Equity futures are slightly down or close to flat this morning after forming a pretty obvious triangle over the past few days:
The dollar is up, oil and gold are flat, and bonds are higher.
Ken Lewis, runner up only to Jamie Dimon for Asshat of the Year, is finally out at Bank of America. Applause! Bring on the next market manipulator… Seriously, these institutions have taken over America, our money system, and our government. They need to be broken up and the “Fed” abolished.
Now we have the Super Fed to contend with, the IMF. They just revised their 2010 forecast for growth upwards from 2.5% to 3.1%. Ahhh, and I believe in their forecasts because they have been so accurate to date – not.
The Monster Employment Index, another very fine gauge of employment (not), fell in September from 121 to 119.
The Challenger Job-Cut Report came out showing that fewer announcements of mass layoffs are occurring, here’s Econoday:
Challenger's count of layoff announcements fell to 66,404 in September, down from 76,456 in August for the lowest total since early in the recession of March last year. Industrial goods showed improvement as did health care and construction. Autos showed a big jump in the month and are already near a full year record.
Motor vehicle sales come out today. With cash for clunkers ending I would expect to see deterioration.
The personal income and outlays data came in mostly benign but helped again by a cash for clunkers give away whose effect will not be there in the future:
News on the consumer sector this morning was mixed as person income came in a little above expectations but jobless claims were somewhat worse than anticipated. Personal income in August edged up 0.2 percent after an upwardly revised 0.2 percent increase the month before. The August gain in income was above the consensus forecast for a 0.1 percent rise. The wages and salaries component also rose 0.2 percent in the latest two months.
While everyone expected spending to be up due to a surge in motor vehicle sales, unexpected good news was that consumers were spreading some cash around elsewhere, too. Consumer spending spiked on cash-for-clunkers auto purchases as personal consumption expenditures surged 1.3 percent in August, following a 0.3 percent rise in July. The latest number topped the consensus forecast for a 1.1 percent increase. Once again, strength was in durables, which jumped 5.3 percent on sharply higher motor vehicle sales. Nondurables were robust also with a 2.3 percent boost while services advanced 0.4 percent.
Inflation was mixed as the headline number was moved notably higher while the core rate was subdued. The headline PCE price index jumped to 0.3 percent after flat reading in July. Core PCE inflation was unchanged at 0.1 percent, equaling market expectations.
Year on year, personal income growth slipped to minus 2.6 percent from minus 2.5 percent in July. Year-ago headline PCE inflation firmed to negative 0.5 percent from minus 0.8 percent the previous month. Year-ago core PCE inflation eased to 1.3 percent from 1.4 percent in June.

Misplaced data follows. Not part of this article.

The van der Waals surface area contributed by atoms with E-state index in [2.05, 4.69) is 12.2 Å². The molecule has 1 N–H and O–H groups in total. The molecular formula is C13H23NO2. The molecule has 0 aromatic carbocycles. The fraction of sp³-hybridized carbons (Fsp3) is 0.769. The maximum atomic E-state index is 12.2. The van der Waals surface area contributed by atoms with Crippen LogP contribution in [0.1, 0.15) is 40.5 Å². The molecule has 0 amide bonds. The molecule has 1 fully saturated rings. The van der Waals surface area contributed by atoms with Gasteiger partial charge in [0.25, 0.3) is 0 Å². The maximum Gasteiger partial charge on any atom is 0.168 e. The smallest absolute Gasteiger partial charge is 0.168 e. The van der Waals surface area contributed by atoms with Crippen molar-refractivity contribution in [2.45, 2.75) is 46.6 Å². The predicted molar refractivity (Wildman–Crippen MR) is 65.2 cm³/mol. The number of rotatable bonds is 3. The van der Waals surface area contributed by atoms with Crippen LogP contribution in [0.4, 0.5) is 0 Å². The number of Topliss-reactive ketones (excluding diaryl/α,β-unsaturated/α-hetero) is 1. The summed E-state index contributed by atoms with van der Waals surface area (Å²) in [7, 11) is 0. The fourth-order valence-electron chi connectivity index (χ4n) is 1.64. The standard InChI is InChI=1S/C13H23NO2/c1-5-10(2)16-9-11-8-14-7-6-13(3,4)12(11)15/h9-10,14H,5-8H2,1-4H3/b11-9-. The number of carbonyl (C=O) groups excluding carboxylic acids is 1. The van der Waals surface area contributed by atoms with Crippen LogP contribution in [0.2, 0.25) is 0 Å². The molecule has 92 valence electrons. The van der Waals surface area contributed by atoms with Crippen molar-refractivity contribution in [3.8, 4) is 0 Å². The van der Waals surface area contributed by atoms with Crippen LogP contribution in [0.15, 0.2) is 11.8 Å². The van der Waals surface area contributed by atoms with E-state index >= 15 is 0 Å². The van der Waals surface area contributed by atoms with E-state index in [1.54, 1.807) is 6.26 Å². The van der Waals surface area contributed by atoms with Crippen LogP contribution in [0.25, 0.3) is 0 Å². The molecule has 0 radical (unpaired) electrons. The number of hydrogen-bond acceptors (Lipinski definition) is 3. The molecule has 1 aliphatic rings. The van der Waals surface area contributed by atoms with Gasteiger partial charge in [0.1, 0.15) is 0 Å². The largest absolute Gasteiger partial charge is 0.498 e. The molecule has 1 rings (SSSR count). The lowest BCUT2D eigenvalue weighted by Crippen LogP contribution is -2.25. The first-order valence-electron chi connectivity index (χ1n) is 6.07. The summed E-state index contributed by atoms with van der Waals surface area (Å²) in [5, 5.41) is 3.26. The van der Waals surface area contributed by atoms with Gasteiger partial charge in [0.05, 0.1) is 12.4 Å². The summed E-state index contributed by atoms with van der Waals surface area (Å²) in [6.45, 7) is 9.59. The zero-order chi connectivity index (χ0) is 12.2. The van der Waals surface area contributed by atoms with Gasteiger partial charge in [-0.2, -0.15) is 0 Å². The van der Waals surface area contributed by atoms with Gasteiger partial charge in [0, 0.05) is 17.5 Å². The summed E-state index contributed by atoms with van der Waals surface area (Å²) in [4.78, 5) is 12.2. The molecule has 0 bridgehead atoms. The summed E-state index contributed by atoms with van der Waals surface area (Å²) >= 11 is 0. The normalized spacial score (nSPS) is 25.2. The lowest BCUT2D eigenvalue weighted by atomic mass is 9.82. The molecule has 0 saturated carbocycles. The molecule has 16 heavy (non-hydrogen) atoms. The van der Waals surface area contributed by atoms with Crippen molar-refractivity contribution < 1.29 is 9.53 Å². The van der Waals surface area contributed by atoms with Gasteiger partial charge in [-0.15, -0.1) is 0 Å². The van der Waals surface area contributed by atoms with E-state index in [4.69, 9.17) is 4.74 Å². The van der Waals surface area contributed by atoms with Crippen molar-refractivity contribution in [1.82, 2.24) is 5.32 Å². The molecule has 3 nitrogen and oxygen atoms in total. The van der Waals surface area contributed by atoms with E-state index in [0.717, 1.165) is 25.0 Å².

The good news is that the consumer is making a comeback-even beyond the jump in auto sales. Nondurables and services were healthy-even after discounting inflation. And there was a moderate gain in income. And soft core inflation numbers should keep the Fed happy-letting the FOMC keep interest rates low as planned. Overall, the personal income report was favorable and should be a positive for equities. However, initial jobless claims were higher than expected and that may get more market attention.
Note the year over year numbers are still negative, even with government handouts. What will they be without?
The weekly initial unemployment claims number came in at 551,000, still extremely elevated:
Weekly claims data show no significant change. First-time claims did rise 17,000 to 551,0000 and the prior week was revised 4,000 higher to 534,000 but the four-week average dipped reflecting solid improvement in prior weeks. The four-week average is at 548,000 -- down nearly 25,000 from this time last month and the lowest level since early in the year. Continuing claims fell 70,000 to 6.090 million and show slight month-to-month improvement with the four-week averages at 6.155 million vs. 6.220. The unemployment rate for insured workers is unchanged in the week at 4.6 percent, down a tenth from this time last month. There was no significant reaction to the data which support expectations for incremental improvement in tomorrow's big payroll report for September.
The manufacturing ISM, pending home sales, and Construction Spending are released at 10 Eastern.
A triangle has formed over the past few days in the indices. Remember that wave 5’s can be tricky. I expect higher as it plays out, but it could be volatile until it turns. Again, it can truncate or extend. Yesterday’s move down and then up produced red hammers across the indices. Those and the triangles look a little bullish, but then again the volume was higher on the decline for the red candles. It sure looks like wave 2 down and then the start of wave 3 up… if it is, I would expect a powerful move up within the next couple of days. I should note, however, that the triangle has me thinking that it could actually be a wave 4 triangle and that wave 5 up has not actually begun yet. The DOW did make an intraday lower low yesterday, but the S&P did not so it puts the count that looked so solid a little bit in doubt. Regardless, wave c up does not appear to be over yet...
Here’s a tune dedicated to Ken Lewis and Bank of America…
Supertramp – Crime of the Century: